Corals comprise a soft bodied animal (polyp) that lives
in a calcareous skeleton (corallum). Food is taken in
and waste products are discharged through the mouth, which
is surrounded by tentacles with poisonous stings.
The polyp removes calcium carbonate from the sea water to create
a skeleton of calcite or aragonite. The cup (or corallite) in
which the polyp lives is strengthened by septa (radiating plates),
tabulae (corallite floors which build up one on the other) and
sometimes dissepiments (small concentrically arranged plates
between the septa).
Corals have been found in water 6 000 metres deep, but are most
common at depths of less than 500 metres. At these depths, the
water temperature may be close to 0 degrees Celsius, but corals are most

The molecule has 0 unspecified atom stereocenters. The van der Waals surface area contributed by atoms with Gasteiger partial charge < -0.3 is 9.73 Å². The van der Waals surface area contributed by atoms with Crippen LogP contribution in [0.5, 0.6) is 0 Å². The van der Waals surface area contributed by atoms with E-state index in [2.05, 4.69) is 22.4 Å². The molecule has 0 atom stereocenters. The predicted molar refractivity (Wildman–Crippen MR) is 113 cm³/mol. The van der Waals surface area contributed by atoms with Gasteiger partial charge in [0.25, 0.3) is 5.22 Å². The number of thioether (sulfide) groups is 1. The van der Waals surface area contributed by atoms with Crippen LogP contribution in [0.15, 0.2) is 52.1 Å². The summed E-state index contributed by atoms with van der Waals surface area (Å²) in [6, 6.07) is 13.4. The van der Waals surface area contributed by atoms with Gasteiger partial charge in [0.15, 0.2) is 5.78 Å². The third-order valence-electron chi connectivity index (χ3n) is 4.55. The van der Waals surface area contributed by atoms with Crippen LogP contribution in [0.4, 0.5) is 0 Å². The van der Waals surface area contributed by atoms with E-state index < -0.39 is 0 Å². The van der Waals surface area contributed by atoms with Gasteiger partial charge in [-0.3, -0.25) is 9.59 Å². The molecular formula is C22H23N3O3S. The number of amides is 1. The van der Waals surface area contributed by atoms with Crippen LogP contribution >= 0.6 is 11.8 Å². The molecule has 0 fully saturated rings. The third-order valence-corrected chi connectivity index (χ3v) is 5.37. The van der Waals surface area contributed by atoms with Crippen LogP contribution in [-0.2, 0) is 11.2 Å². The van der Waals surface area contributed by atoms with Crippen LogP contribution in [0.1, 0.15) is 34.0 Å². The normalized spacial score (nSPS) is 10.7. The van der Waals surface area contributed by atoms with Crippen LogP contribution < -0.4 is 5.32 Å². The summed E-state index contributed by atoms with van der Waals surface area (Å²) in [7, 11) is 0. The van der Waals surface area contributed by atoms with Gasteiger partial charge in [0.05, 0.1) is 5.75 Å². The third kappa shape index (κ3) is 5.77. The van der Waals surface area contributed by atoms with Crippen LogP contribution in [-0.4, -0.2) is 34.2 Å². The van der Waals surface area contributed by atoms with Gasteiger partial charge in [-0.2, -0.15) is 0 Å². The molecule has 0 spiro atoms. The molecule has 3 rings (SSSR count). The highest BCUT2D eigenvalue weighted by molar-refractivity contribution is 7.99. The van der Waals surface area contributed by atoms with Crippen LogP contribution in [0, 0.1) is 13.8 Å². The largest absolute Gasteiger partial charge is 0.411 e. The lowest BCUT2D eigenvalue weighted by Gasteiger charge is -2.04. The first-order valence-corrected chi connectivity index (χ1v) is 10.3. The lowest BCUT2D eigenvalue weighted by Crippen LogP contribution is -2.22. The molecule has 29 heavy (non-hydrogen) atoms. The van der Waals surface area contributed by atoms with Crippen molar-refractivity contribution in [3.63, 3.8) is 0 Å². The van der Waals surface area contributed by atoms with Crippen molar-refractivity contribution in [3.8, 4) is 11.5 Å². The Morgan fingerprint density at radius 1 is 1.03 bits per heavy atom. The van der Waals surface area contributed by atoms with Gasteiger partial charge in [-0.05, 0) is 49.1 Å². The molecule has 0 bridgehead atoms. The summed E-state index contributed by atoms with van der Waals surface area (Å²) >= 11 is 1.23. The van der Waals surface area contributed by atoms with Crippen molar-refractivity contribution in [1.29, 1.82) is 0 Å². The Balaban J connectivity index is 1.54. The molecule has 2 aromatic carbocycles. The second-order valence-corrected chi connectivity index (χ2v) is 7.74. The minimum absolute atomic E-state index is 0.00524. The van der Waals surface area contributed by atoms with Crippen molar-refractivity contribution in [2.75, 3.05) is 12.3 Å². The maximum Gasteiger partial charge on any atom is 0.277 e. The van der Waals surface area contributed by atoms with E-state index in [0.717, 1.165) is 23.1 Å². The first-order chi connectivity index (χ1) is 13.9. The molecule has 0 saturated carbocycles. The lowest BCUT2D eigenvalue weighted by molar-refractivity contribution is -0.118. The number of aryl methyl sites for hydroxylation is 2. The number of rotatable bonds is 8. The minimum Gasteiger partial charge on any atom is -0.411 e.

common between 5 and 10 degrees. Deeper water corals are mainly
solitary, although some, such as Lophelia, are colonial and form
Corals reefs on the other hand, are restricted to the warmer
regions of the world's oceans such as the Seychelles in the Indian
Ocean. Reef-building corals favour water depths of less than
10-20 metres and temperatures between 25 and 29 degrees Celsius.
Octocorals are rarely found as fossils as they lack a hard
skeleton, but many palaeontologists believe that one of Britain's
oldest known animals, Charnia, belongs to this group.
Faint impressions of this soft-bodied animal have been found
in late Precambrian rocks of central England and southern Wales.